also called trichinellosis (TRICK-a-NELL-o-sis), is caused by eating raw
or undercooked pork and wild game products infected with the larvae of a
species of worm called Trichinella. Infection occurs worldwide, but
is most common in areas where raw or undercooked pork, such as ham or
sausage, is eaten.
What are the
symptoms of a trichinosis infection?
diarrhea, vomiting, fatigue, fever, and abdominal discomfort are the first
symptoms of trichinosis. Headaches, fevers, chills, cough, eye swelling,
aching joints and muscle pains, itchy skin, diarrhea, or constipation
follow the first symptoms. If the infection is heavy, patients may
experience difficulty coordinating movements, and have heart and breathing
problems. In severe cases, death can occur.
to moderate infections, most symptoms subside within a few months.
Fatigue, weakness, and diarrhea may last for months.
How soon after
infection will symptoms appear?
symptoms can occur 1-2 days after infection. Further symptoms usually
start 2-8 weeks after eating contaminated meat. Symptoms may range from
very mild to severe and relate to the number of infectious worms consumed
in meat. Often, mild cases of trichinosis are never specifically diagnosed
and are assumed to be the flu or other common illnesses.
How does infection
occur in humans and animals?
human or animal eats meat that contains infective Trichinella cysts,
the acid in the stomach dissolves the hard covering of the cyst and
releases the worms. The worms pass into the small intestine and, in 1-2
days, become mature. After mating, adult females lay eggs. Eggs develop
into immature worms, travel through the arteries, and are transported to
muscles. Within the muscles, the worms curl into a ball and encyst (become
enclosed in a capsule). Infection occurs when these encysted worms are
consumed in meat.
Am I at risk for
If you eat
raw or undercooked meats, particularly pork, bear, wild feline (such as a
cougar), fox, dog, wolf, horse, seal, or walrus, you are at risk for
Can I spread
trichinosis to others?
Infection can only occur by eating raw or undercooked meat containing Trichinella
What should I do
if I think I have trichinosis?
health care provider who can order tests and treat symptoms of trichinosis
infection. If you have eaten raw or undercooked meat, you should tell your
health care provider.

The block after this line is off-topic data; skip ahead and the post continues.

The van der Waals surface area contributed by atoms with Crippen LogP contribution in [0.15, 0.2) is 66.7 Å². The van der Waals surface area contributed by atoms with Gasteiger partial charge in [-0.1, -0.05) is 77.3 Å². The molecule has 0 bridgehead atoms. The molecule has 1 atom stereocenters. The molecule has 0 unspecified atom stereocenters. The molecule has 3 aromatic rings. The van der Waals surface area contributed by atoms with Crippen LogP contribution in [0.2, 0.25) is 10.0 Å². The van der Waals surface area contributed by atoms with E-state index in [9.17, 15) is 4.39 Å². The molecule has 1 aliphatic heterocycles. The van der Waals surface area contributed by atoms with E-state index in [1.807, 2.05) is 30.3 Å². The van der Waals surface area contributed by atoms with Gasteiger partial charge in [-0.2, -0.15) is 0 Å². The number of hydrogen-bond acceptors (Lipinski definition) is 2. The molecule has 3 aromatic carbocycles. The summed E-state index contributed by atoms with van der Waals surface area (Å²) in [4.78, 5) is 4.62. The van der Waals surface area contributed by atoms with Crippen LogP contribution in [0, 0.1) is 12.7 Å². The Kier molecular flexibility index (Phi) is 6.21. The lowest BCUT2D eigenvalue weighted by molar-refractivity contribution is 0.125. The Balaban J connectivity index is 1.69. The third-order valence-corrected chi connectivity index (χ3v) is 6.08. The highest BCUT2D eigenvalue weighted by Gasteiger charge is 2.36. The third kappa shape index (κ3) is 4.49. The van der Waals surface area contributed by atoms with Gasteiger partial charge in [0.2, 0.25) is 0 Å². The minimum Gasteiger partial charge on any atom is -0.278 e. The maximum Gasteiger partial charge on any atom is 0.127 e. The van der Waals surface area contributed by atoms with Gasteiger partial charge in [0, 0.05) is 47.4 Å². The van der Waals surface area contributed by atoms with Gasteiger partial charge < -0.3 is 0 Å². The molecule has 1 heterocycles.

How is trichinosis
test or muscle biopsy can show if you have trichinosis.
How is trichinosis
safe and effective prescription drugs are available to treat trichinosis.
Treatment should begin as soon as possible and the decision to treat is
based upon symptoms, exposure to raw or undercooked meat, and laboratory
common in the United States?
was once very common; however, infection is now relatively rare. From
1991-1996, an annual average of 38 cases per year were reported. The
number of cases has decreased because of legislation prohibiting the
feeding of raw meat garbage to hogs, commercial and home freezing of pork,
and the public awareness of the danger of eating raw or undercooked pork
products. Cases are less commonly associated with pork products and more
often associated with eating raw or undercooked wild game meats.
How can I prevent
meat products until the juices run clear or to an internal temperature
of 170 o F.
pork less than 6 inches thick for 20 days at 5 o F to kill
wild game meat thoroughly. Freezing wild game meats, unlike freezing
pork products, even for long periods of time, may not effectively kill
all meat fed to pigs or other wild animals.
allow hogs to eat uncooked carcasses of other animals, including rats,
which may be infected with trichinosis.
meat grinders thoroughly if you prepare your own ground meats.
(salting), drying, smoking, or microwaving meat does not consistently kill
for Disease Control. Trichinosis Surveillance, United States,
1987-1990, MMWR 1991;40:(SS-3)35-42.
A, Grunenwald PE, Dietz VJ, Schantz PM. Trichinellosis in the United
States, 1991-1996: Declining but not gone. Am J Trop Med Hyg 1999;
This fact sheet is for
information only and is not meant to be used for self-diagnosis or as a
substitute for consultation with a health care provider. If you have any
questions about the disease described above or think that you may have a
parasitic infection, consult a health care provider.